Commentary by Walter Albritton


August 7, 2005


God Calls All Christians to the Ministry of Servanthood


Luke 4:16-24, 28-30


Key Verse: The Spirit of the Lord is upon me, because he has anointed me to bring good news to the poor.  – Luke 4:18


During my senior year in high school I helped to arrange a youth revival that was sponsored by several churches in and around Wetumpka, Alabama, my hometown. Some of us were excited about Christ and we wanted to challenge other young people to accept Christ and be saved.

In some ways the revival is a dim memory now. I have no idea how many youth, if any, were saved that weekend. What I remember well is the night during the revival when I knelt at the altar rail and accepted the call to the ministry. I had not anticipated the Spirit to take hold of my heart. Over the years I have found find it amusing to recall this deeply emotional experience. I had gone to church to pray for others to be saved and I got called to preach. God is full of surprises!

The response of my family and friends was supportive, unlike the reaction Jesus received from those he had grown up with in Nazareth. For that I am thankful. I can hardly imagine the fear I would have felt had my friends become angry and tried to push me off the Bibb Graves Bridge. Those in the synagogue who heard Jesus were so enraged they wanted to throw Jesus off a cliff. Their rage was apparently prompted by Jesus telling them what they were actually thinking as he responded to their initial words of approval.

That Jesus could walk through the midst of the mob and escape is not difficult to understand. Anger affects our vision. Remember the old maxim: “He was so angry he could not see straight”? Those who wanted to kill Jesus were so angry that they could not see Jesus as he walked calmly away. The greater explanation, of course, is that the Father protected his Son from harm so that he could fulfill his mission as the Messiah.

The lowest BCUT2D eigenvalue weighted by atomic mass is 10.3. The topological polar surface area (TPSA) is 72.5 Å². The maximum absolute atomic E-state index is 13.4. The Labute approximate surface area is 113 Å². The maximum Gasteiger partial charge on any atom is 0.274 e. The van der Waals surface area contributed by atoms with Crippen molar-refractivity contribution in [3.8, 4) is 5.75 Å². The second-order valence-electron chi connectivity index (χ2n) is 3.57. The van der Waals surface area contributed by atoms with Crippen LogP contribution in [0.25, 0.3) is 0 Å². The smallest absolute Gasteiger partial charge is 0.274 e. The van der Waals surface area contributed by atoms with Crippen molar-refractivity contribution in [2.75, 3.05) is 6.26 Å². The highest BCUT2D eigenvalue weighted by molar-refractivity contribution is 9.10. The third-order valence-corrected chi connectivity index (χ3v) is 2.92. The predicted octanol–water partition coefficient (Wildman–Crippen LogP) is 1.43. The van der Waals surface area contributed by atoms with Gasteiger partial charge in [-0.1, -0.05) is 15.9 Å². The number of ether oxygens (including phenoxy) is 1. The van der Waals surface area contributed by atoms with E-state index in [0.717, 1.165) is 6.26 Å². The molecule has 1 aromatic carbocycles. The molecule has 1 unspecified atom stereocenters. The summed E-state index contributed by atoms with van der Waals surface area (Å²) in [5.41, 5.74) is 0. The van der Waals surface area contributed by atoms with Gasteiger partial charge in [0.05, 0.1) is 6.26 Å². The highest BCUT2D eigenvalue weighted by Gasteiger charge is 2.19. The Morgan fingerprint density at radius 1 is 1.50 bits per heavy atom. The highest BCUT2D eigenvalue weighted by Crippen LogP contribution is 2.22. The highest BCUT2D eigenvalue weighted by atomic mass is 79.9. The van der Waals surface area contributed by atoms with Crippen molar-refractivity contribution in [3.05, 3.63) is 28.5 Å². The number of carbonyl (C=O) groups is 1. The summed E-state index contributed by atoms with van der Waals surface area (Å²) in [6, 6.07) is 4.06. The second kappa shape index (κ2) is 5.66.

Clearly Jesus understood his purpose in life. No doubt he learned patiently the carpenter’s skill in Joseph’s workshop. Legend has it that some of the yokes made by Jesus were the finest in the land. The time came, however, when Jesus had to leave the comforts of home and begin his brief ministry of healing, teaching, and preaching for the Kingdom was at hand!

Like many of my friends who were called to the ministry of the Word and Sacrament, I struggled with uncertainty that God had actually “called” me. Who was I to make such a claim? Finally there was a breakthrough into blessed assurance and I began to give, as best I could, my utmost for His highest, to use a phrase from Oswald Chambers. Now, as I near the end of my ministry, I can testify to the great joy and inner peace God gives to those who answer his call to a life of ministry to others. His joy and peace are freely given to his servants despite the imperfections of their service, for none of us can serve him perfectly.

Along the way I ran into Elton Trueblood, the great Quaker preacher and philosopher. As much as any man, he helped me grasp the truth that every Christian is a minister. More than once I heard him say, “A non-serving Christian is a contradiction in terms.” To be a disciple of Jesus is to serve others in love, for God calls all Christians to a life of servanthood.

Trueblood did not mean, of course, that every Christian is a pastor or a preacher. By minister he meant a servant of Christ. So another way of saying it is this: Every Christian is a ministering servant of Jesus Christ.

Our generation has not fully grasped this meaning of discipleship. We have kept alive the dichotomy of the secular and the sacred. In God’s eyes life is not divided into the secular and the sacred. All of life is sacred and what we call secular is sacred to God.

Once we embrace this concept, then we can understand that God “calls” school teachers to serve Christ as they teach the young. The same is true for Christians whose vocation places them in all the other arenas of life, whether medicine, law, social service, or any other field. Wherever there are people with needs, God calls his disciples to see their work as a calling to serve Christ.

Work may be gloriously dignified when we see it as a ministry. An attorney, a homemaker, a doctor, a nurse, a teacher, a carpenter, a waitress, a plumber – each one can see his or her work as “a ministry” in which Christ is honored by the way people are treated. A “job” can be boring when it is done simply for money. A “ministry” can be exciting when it is done to the glory of God!

Elton Trueblood once defined a Christian in a way that helps clarify the truth that all Christians are called to ministry. He said, “A Christian is a person who, in the midst of many voices clamoring for his attention, hears the Voice of Christ, and that one Voice wins his complete allegiance and he begins to know the dignity of his little life being used for a mighty purpose.”

When, no matter where our vocation has placed us, we begin to hear and obey the Voice of Christ calling us to ministry, then we can experience the joy of knowing that our little lives are being used for God’s mighty purposes. That is a joy that no salary could ever provide!

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